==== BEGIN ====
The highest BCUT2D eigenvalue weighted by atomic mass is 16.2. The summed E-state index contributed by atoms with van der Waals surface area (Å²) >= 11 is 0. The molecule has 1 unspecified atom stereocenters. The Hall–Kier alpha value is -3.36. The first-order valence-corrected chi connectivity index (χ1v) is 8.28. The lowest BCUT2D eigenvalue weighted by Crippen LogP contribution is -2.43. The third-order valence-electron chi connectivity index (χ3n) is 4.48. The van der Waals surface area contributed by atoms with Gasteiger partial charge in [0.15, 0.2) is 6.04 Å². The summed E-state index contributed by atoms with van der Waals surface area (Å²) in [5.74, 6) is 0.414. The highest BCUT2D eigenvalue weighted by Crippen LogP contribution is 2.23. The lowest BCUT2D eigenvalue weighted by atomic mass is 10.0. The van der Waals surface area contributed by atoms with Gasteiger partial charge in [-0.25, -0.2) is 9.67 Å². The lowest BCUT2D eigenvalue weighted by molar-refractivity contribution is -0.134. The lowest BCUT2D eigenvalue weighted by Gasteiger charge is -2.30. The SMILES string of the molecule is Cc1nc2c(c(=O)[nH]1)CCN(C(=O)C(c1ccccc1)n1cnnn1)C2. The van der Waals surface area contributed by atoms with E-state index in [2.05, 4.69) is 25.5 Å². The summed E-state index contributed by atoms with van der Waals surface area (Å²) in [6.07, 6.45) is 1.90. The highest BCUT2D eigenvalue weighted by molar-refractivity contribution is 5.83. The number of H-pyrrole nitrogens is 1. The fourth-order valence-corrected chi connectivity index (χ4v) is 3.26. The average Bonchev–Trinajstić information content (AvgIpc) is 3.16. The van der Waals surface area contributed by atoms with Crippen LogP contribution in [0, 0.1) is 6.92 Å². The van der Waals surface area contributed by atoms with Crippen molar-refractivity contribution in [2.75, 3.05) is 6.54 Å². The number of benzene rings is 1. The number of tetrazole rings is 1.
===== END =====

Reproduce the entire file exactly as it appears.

The highest BCUT2D eigenvalue weighted by atomic mass is 16.2. The summed E-state index contributed by atoms with van der Waals surface area (Å²) >= 11 is 0. The molecule has 1 unspecified atom stereocenters. The Hall–Kier alpha value is -3.36. The first-order valence-corrected chi connectivity index (χ1v) is 8.28. The lowest BCUT2D eigenvalue weighted by Crippen LogP contribution is -2.43. The third-order valence-electron chi connectivity index (χ3n) is 4.48. The van der Waals surface area contributed by atoms with Gasteiger partial charge in [0.15, 0.2) is 6.04 Å². The summed E-state index contributed by atoms with van der Waals surface area (Å²) in [5.74, 6) is 0.414. The highest BCUT2D eigenvalue weighted by Crippen LogP contribution is 2.23. The lowest BCUT2D eigenvalue weighted by atomic mass is 10.0. The van der Waals surface area contributed by atoms with Gasteiger partial charge in [-0.25, -0.2) is 9.67 Å². The lowest BCUT2D eigenvalue weighted by molar-refractivity contribution is -0.134. The lowest BCUT2D eigenvalue weighted by Gasteiger charge is -2.30. The SMILES string of the molecule is Cc1nc2c(c(=O)[nH]1)CCN(C(=O)C(c1ccccc1)n1cnnn1)C2. The van der Waals surface area contributed by atoms with E-state index in [2.05, 4.69) is 25.5 Å². The summed E-state index contributed by atoms with van der Waals surface area (Å²) in [6.07, 6.45) is 1.90. The highest BCUT2D eigenvalue weighted by molar-refractivity contribution is 5.83. The number of H-pyrrole nitrogens is 1. The fourth-order valence-corrected chi connectivity index (χ4v) is 3.26. The average Bonchev–Trinajstić information content (AvgIpc) is 3.16. The van der Waals surface area contributed by atoms with Crippen LogP contribution in [0, 0.1) is 6.92 Å². The van der Waals surface area contributed by atoms with Crippen molar-refractivity contribution in [2.75, 3.05) is 6.54 Å². The number of benzene rings is 1. The number of tetrazole rings is 1.